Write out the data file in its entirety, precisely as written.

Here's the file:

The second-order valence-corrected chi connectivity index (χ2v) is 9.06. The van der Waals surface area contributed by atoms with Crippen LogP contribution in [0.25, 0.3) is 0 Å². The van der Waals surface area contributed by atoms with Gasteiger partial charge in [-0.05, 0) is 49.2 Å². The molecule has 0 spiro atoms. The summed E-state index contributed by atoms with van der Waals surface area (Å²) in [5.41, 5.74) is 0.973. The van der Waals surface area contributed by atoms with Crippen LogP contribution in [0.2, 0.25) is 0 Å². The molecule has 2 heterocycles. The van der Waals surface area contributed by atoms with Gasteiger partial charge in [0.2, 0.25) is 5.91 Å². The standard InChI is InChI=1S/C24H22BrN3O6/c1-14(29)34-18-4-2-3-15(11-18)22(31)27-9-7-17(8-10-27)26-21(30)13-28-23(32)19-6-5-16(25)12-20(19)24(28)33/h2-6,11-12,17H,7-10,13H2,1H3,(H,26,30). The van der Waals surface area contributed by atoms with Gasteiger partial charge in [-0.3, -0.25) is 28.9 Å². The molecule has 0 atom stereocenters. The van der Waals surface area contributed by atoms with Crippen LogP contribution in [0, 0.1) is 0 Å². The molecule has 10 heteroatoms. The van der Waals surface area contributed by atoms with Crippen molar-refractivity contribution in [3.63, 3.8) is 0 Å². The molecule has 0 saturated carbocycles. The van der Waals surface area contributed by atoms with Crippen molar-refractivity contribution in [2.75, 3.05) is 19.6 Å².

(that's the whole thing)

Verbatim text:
The second-order valence-corrected chi connectivity index (χ2v) is 9.06. The van der Waals surface area contributed by atoms with Crippen LogP contribution in [0.25, 0.3) is 0 Å². The van der Waals surface area contributed by atoms with Gasteiger partial charge in [-0.05, 0) is 49.2 Å². The molecule has 0 spiro atoms. The summed E-state index contributed by atoms with van der Waals surface area (Å²) in [5.41, 5.74) is 0.973. The van der Waals surface area contributed by atoms with Crippen LogP contribution in [0.2, 0.25) is 0 Å². The molecule has 2 heterocycles. The van der Waals surface area contributed by atoms with Gasteiger partial charge in [0.2, 0.25) is 5.91 Å². The standard InChI is InChI=1S/C24H22BrN3O6/c1-14(29)34-18-4-2-3-15(11-18)22(31)27-9-7-17(8-10-27)26-21(30)13-28-23(32)19-6-5-16(25)12-20(19)24(28)33/h2-6,11-12,17H,7-10,13H2,1H3,(H,26,30). The van der Waals surface area contributed by atoms with Gasteiger partial charge in [-0.3, -0.25) is 28.9 Å². The molecule has 0 atom stereocenters. The van der Waals surface area contributed by atoms with Crippen LogP contribution in [0, 0.1) is 0 Å². The molecule has 10 heteroatoms. The van der Waals surface area contributed by atoms with Crippen molar-refractivity contribution in [3.63, 3.8) is 0 Å². The molecule has 0 saturated carbocycles. The van der Waals surface area contributed by atoms with Crippen molar-refractivity contribution in [2.75, 3.05) is 19.6 Å².